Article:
Ten years ago, when Bertrand Piccard started a project in Switzerland to fly an airplane powered only by sunlight, aerospace companies he spoke to thought he was nuts. That was a good thing, he said, because it told him that he had come up with a worthy challenge that could make a big impact on people’s lives.
The project, called Solar Impulse, went on to set world records and spark imagination for a future when air travel could leave low-carbon footprint. Now that plane, embedded with solar cells from SunPower, will make its first flight in the United States this year. The plan calls for running test flights in April and taking off in northern California — likely from NASA’s Moffett Field — in May.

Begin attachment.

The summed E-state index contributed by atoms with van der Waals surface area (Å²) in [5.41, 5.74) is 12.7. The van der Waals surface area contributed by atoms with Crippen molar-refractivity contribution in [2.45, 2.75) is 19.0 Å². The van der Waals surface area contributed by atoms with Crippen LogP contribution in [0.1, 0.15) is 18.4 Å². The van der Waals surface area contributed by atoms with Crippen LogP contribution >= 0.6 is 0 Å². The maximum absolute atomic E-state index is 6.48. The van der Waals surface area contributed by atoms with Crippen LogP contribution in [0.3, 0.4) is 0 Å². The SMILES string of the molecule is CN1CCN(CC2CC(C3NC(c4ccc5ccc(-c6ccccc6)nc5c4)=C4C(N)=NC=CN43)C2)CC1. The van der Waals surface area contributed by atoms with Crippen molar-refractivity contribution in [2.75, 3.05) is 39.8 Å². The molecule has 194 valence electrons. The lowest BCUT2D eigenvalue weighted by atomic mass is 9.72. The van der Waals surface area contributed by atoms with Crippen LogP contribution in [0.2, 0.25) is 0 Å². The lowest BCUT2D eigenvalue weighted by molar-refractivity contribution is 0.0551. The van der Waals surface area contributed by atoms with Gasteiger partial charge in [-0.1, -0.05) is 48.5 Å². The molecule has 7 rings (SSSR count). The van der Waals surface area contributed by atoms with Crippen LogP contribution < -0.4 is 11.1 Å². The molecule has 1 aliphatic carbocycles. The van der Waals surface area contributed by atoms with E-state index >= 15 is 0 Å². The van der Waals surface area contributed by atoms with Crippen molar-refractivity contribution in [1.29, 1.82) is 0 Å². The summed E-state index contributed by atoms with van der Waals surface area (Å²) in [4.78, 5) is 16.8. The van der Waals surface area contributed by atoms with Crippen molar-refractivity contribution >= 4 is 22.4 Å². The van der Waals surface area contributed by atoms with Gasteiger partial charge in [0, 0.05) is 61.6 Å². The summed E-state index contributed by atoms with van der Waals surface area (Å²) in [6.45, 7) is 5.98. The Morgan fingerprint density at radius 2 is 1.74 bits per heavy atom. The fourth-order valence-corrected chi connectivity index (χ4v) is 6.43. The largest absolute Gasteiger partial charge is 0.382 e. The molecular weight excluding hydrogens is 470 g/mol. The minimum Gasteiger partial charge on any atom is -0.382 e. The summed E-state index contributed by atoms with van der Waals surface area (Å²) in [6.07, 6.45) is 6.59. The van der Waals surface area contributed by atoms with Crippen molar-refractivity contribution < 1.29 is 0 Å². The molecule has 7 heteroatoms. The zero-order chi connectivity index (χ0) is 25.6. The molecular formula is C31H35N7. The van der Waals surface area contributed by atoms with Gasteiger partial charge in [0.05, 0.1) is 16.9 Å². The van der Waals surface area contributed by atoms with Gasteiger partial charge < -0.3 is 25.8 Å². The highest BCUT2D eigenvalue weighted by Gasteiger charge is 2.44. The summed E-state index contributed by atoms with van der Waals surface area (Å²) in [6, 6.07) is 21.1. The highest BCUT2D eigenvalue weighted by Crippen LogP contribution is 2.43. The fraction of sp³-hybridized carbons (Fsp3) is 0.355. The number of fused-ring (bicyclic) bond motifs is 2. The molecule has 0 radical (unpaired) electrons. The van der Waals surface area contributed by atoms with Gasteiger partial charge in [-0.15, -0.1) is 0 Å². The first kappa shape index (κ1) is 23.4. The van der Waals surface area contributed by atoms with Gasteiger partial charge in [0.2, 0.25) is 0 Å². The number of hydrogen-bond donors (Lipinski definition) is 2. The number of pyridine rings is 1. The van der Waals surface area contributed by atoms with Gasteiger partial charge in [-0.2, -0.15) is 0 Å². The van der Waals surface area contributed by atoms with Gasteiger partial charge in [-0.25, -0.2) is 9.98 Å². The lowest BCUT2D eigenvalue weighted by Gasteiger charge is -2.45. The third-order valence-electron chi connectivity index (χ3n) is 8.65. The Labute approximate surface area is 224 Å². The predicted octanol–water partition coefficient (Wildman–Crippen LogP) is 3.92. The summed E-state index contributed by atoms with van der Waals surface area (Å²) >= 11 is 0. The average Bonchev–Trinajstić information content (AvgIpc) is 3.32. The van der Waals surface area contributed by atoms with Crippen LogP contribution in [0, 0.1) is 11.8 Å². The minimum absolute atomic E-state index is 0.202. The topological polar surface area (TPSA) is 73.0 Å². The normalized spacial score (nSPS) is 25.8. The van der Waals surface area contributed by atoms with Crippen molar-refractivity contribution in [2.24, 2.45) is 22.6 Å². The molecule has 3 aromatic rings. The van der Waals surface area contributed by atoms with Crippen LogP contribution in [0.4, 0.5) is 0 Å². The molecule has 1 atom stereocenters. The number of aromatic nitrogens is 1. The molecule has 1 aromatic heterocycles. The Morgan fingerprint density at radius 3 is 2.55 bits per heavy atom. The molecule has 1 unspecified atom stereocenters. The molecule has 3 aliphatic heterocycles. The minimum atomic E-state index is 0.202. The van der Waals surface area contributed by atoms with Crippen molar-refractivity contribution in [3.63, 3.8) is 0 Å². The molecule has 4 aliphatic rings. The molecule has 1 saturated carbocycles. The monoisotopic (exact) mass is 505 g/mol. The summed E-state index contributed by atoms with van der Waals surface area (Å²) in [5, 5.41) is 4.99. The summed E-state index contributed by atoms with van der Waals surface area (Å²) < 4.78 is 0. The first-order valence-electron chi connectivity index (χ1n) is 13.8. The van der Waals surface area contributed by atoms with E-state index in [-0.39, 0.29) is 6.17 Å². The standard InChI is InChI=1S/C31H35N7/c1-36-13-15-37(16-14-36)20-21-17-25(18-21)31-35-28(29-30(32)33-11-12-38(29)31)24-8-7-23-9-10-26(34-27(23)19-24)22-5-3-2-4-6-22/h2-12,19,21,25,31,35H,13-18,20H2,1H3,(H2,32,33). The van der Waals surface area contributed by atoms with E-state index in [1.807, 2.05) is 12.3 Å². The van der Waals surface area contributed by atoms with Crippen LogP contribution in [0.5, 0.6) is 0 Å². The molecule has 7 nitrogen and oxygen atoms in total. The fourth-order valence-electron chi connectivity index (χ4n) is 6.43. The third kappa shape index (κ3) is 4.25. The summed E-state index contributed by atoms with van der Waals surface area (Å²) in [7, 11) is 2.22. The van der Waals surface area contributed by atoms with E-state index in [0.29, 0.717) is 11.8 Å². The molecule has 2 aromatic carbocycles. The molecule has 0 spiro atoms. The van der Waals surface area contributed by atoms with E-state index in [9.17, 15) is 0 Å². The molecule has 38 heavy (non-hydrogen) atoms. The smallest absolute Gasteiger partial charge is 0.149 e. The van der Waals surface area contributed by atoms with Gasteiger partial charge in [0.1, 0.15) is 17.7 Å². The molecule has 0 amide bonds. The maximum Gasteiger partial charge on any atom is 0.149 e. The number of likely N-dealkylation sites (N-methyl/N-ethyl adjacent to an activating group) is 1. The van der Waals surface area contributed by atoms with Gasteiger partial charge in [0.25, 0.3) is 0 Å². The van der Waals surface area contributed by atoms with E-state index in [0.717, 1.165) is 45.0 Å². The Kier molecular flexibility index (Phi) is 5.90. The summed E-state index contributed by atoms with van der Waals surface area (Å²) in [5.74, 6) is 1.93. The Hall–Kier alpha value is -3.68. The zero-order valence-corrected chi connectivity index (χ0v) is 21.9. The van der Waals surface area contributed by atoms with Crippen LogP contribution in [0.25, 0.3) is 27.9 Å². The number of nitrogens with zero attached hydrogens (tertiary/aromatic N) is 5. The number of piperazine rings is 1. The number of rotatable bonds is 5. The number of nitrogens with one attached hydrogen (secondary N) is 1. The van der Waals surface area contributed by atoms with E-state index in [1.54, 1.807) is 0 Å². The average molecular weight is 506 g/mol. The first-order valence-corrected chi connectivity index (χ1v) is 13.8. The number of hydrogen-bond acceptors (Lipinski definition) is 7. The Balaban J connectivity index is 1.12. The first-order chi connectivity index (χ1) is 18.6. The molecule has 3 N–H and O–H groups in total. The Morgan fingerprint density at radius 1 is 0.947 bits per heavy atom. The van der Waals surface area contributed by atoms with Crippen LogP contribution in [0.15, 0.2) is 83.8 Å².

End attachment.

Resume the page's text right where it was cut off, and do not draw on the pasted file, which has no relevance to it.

When the plane preps for its flight east to Washington, D.C. and then New York, it will be an awesome sight to behold. The aircraft’s designs aimed to create ample surface area to accommodate solar cells and to minimize its weight and energy needs. The single-seat plane has long wings: at 63.40 meters (208 feet), about the wingspan of an Airbus A340. Yet at 1,600 kilogram (3,527 pounds), it has the heft of a sedan.